The Swinging ’Gates kicked off a full program on Friday night with a sweet cover of the nineties hit “Something to Talk About” by Bonnie Raitt, with senior Allie Schneider taking the lead.
The Chapel was packed with students and their families – there wasn’t even room left to stand in the back – but everyone was silent for the semicircle of women onstage in little black dresses and red corsages.
There were lots of cute sound effects in the nine arrangements from the ’Gates, from trills in a cover of Pat Benatar’s “We Belong” to bubbly sounds that got a chuckle out of the listeners in “Why Should I Cry for You,” a Sting cover.
But the theme of the night seemed to be calm, quiet music, with beautiful harmonies supporting a soft lead singer. The eeriest song – an arrangement of “Settle Down” by Kimbra, with senior Miri Reinhold as the lead singer – was an exception to otherwise peaceful, cheerful music. It was also the most recent song by a decade or two; almost every other song was from the nineties or eighties.
The other exceptions were two songs arranged by junior Hannah Goldstein: “Valerie,” by Amy Winehouse and “Rivers and Roads,” by The Head and the Heart, which finished off the set for the ’Gates and the first half of the program. While senior Katie Williams, took the lead for “Valerie,” “Rivers and Roads” was a more collective effort, with a singer occasionally stepping out of line to take over for a line or two.
It was a solemn song as a grand finale, but the ’Gates finished out with a perfect line of bows, all hands clasped and kisses flung to the audience.
The Colgate Thirteen took the stage in black tuxedos and red corsages, with huge enthusiasm from the audience. Without pausing for introductions, senior Joseph Cohen IV took the lead and launched into a version of “Follow Me” by Uncle Kracker arranged by junior Warren Dennis. When the boys started clapping, the audience joined right in.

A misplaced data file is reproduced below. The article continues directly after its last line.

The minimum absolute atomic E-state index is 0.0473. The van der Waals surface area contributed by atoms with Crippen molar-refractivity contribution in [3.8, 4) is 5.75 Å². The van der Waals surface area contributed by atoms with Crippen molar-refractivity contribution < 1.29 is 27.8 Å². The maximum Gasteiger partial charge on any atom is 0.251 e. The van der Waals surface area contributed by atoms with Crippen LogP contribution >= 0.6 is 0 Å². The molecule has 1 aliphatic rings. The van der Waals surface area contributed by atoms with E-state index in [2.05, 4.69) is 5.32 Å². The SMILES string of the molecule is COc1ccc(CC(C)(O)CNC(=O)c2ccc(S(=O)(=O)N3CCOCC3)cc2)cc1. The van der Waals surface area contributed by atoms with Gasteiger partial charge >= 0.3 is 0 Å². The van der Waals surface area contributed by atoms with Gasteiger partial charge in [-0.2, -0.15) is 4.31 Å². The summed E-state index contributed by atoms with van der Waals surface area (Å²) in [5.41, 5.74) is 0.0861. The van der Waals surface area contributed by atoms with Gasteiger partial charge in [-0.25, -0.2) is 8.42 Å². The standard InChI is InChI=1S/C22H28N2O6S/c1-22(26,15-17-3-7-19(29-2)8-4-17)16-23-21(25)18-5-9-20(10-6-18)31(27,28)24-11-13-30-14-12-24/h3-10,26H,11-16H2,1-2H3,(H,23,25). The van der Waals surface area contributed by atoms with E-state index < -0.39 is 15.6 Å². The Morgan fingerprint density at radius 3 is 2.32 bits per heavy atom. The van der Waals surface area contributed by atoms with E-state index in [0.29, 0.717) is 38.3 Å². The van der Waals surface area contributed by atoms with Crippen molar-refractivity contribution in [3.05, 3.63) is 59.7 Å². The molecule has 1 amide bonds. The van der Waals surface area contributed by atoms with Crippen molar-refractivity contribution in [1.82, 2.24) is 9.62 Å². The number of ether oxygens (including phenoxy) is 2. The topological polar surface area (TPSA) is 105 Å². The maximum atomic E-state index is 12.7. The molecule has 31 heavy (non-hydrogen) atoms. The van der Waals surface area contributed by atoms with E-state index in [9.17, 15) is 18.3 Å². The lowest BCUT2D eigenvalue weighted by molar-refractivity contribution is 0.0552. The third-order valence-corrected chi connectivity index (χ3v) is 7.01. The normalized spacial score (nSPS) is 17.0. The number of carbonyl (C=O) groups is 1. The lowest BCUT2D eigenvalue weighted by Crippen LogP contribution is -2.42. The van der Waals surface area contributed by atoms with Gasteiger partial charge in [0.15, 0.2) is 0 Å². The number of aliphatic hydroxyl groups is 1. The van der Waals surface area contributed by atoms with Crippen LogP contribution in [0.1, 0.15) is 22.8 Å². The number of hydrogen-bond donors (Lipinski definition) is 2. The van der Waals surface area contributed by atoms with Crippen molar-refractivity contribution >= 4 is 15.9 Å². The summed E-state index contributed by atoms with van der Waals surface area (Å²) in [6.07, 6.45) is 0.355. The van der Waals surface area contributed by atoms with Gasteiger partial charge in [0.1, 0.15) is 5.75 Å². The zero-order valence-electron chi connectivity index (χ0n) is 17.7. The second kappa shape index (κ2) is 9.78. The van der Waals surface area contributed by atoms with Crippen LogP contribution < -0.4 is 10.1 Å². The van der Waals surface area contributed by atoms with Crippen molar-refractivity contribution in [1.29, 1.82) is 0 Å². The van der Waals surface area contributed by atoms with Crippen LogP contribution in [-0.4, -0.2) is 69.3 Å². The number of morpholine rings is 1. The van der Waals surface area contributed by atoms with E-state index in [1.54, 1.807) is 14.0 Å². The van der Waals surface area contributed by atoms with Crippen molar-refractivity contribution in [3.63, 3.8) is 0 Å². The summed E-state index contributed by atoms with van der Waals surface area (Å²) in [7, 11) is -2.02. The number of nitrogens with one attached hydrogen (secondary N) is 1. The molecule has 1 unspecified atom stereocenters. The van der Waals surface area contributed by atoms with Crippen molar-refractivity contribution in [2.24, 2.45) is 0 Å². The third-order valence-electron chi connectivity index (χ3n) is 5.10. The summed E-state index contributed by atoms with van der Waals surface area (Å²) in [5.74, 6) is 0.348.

After thanks and applause for the Swinging ’Gates, the Thirteen jumped into an intense cover of “If I Ever Fall In Love Again,” with lead singer senior Alex Wrobel getting whistles from the audience.
But it was their fourth song – a cover of “Colder Weather” by Zac Brown arranged and led by senior Alexander Rojek – that had the audience cheering mid-song.
Next up was a brief intermission with a performance by the new members of the Thirteen, who were ushers for the performance. When they finally took the stage, it was to act out a satirical skit on the future of Colgate rather than a song.
“Oh my god, somebody just got hit by the Cruiser, what do I do? Snapchat!” said one of the performers, and the boys spent a great deal of time making fun of Yik Yak, Twitter, Facebook and students’ obsessions with social media.
One student even started to read a marriage sermon from his phone, before realizing he was supposed to be presiding over a funeral.
While some of the jokes may have gone over audience members’ heads, the new members received both a round of applause and a lot of laughs before the older members retook the stage to finish out with Mitch Leigh’s “Impossible Dream” featuring senior Emmett Potts, and a Colgate Thirteen classic: “Coney Island Baby.” Despite a joke at the expense of the Swinging ’Gates, the concert finished on a high note.